GET HEALTHY: 5 Great Reasons to Walk
The psychological power of walking can’t be beat, including stress reduction and increased self-esteem!
Walking offers some surprising psychological benefits. If you’ve ever gone out for a walk in a huff and come back feeling more calm and collected, you know firsthand that walking can help reduce stress. Studies confirm that walking benefits your mood – and may even ward off depression as well as an antidepressant does! Walking may give you a mood boost by releasing your body’s natural happy drugs – endorphins. And if you always tell someone about your walk after you’re done (do it!), you’ll be full of pride at your accomplishment, which helps increase your self-esteem.
You can lose weight by walking just 30 minutes a day. All you have to do is skip one TV show!
Walking is one of the best exercises for losing weight – it’s relatively easy to do (and easy on the joints), it’s free and you have to do it every day anyway! To start walking for fitness, try to begin with a 20-minute walk every day. If that’s too much, start smaller. But do set a goal of building to 30 minutes a day, every day. In a 12-week study of significantly overweight women, those who walked for 30 minutes, five days a week, lost weight at a rate similar to women who walked twice as long – 60 minutes, five days a week. Once you’ve built up strength and stamina, you can increase your pace and lengthen your walks for greater cardiovascular benefits.
Why should you become a regular walker? Lower blood pressure, better sleep and more energy, to name just a few reasons.
Regular walkers have fewer heart attacks and strokes, lower blood pressure and higher levels of HDL (healthy cholesterol) than non-exercisers. And the reason is simple: Daily physical activity – including walking –c an lower blood pressure and LDL (lousy cholesterol), decrease the risk of many cancers and improve immune system function. Plus, it improves quality of sleep and keeps your energized. Yet another amazing perk: For every hour a person walks, she adds an hour to her life!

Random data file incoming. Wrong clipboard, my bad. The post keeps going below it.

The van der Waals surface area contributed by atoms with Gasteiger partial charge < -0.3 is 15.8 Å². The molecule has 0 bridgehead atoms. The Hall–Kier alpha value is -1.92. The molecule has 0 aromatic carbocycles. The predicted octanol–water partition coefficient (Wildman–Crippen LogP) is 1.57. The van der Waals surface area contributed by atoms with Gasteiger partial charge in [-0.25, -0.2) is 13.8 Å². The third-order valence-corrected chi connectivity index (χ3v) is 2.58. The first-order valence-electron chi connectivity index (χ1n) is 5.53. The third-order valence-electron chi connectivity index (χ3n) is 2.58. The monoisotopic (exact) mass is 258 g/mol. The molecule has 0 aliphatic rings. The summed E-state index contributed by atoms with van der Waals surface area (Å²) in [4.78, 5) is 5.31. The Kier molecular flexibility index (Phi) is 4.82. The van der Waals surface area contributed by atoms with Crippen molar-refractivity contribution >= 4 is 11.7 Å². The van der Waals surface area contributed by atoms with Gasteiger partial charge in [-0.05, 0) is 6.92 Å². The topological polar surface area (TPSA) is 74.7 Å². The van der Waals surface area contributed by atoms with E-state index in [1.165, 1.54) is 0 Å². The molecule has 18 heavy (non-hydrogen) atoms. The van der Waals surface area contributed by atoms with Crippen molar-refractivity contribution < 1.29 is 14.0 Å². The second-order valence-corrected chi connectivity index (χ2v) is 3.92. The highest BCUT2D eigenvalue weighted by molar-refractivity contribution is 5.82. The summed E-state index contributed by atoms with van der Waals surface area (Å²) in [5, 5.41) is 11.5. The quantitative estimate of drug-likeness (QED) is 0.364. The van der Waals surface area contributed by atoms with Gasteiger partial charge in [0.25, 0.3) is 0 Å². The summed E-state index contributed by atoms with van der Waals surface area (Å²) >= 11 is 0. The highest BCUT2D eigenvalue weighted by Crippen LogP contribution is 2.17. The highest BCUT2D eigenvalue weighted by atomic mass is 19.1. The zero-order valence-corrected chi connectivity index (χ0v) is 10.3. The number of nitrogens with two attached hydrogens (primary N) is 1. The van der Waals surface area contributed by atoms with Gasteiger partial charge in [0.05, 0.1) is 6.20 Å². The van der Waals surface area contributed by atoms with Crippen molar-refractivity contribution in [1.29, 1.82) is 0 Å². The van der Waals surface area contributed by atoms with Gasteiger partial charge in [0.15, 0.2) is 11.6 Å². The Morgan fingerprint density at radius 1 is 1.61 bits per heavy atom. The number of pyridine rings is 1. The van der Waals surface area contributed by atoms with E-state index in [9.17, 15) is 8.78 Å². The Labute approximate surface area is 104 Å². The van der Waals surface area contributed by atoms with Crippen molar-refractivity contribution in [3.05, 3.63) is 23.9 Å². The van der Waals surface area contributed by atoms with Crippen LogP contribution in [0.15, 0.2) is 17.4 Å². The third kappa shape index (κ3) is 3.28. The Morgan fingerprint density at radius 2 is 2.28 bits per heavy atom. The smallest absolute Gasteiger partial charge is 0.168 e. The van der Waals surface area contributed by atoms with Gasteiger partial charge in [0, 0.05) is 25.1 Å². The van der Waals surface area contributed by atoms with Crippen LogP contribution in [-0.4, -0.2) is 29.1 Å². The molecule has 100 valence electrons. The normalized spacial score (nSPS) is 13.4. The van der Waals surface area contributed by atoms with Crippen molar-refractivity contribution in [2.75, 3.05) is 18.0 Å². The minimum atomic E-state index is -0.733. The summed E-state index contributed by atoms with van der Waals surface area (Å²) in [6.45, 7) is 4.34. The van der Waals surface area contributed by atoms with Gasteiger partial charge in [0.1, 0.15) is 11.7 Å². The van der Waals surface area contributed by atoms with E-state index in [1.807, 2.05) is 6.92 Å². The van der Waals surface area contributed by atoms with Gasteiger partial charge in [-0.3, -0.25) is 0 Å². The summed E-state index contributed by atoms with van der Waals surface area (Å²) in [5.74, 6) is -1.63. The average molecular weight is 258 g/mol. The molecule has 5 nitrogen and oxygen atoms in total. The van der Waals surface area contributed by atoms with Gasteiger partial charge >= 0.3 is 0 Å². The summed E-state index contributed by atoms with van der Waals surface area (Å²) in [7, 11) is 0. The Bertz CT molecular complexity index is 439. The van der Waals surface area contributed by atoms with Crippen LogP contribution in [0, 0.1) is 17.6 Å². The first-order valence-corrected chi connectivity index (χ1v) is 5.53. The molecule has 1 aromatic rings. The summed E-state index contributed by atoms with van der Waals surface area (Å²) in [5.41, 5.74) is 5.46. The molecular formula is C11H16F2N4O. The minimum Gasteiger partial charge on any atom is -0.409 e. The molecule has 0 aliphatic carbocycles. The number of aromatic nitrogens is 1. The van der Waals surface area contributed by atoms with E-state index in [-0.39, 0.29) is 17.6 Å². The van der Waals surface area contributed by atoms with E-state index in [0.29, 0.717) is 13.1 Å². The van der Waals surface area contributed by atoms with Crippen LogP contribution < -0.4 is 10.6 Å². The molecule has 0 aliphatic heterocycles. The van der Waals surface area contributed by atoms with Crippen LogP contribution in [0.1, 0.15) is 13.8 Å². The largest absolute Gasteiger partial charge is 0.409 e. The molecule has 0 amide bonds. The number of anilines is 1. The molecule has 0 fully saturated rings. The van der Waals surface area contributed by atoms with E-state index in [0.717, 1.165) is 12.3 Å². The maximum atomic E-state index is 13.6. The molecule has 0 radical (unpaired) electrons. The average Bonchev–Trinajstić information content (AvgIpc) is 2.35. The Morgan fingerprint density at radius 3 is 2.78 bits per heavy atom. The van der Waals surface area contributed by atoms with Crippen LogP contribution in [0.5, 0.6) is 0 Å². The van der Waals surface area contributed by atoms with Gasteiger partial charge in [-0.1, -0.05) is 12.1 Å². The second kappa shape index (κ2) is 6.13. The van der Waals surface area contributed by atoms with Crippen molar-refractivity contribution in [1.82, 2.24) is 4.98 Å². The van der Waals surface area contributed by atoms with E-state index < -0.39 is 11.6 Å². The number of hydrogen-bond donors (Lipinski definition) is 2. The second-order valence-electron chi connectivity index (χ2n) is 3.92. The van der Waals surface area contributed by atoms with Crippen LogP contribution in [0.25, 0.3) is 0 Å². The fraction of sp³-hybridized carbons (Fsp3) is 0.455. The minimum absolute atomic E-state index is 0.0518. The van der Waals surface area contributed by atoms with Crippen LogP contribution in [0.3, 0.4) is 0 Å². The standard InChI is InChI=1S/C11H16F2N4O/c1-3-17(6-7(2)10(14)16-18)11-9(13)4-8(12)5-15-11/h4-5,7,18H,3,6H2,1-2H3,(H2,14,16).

Get motivated and have an easier, more fun walk. All you need is a pedometer and a pal.
Tracking your steps with a pedometer is key to walking success, says Michael F. Roizen, M.D., the Cleveland Clinic’s chief wellness officer and co-author of the audiobook YOU: On a Walk. People who love t heir pedometers logged a reported 2,000 more steps per day! There’s a way to make your workout feel easier too. Simply ask someone to join you. With a walking buddy, you’re bound to enjoy your workout more – and feel it less. A study of university crew team members showed that when they did indoor rowing workouts in synchrony, the experienced less pain.
Can’t resist that snack craving? Chocoholics experience a major dip in cravings during and after a 15-minute walk.
Why would you want to avoid chocolate? While dark chocolate (with at least 70% cocoa) is good for your heart, too much chocolate overcomes the good. And cravings in general are usually bad news for people trying to lose weight. Ninety-seven percent of women and 68 percent of men experience food cravings, and craved-for foods tend to be calorie-dense, fatty or sugary foods, with chocolate being the most commonly reported. Walking reduces cravings for nicotine and other drugs. More recent findings show that it can also curtail a hankering for chocolate, both during the walk and for about 10 minutes afterward. Says Professor Adrian Taylor of the University of Exeter, the scientist behind the study, the findings suggest that walking helps people lose weight by curbing cravings for sugary snacks.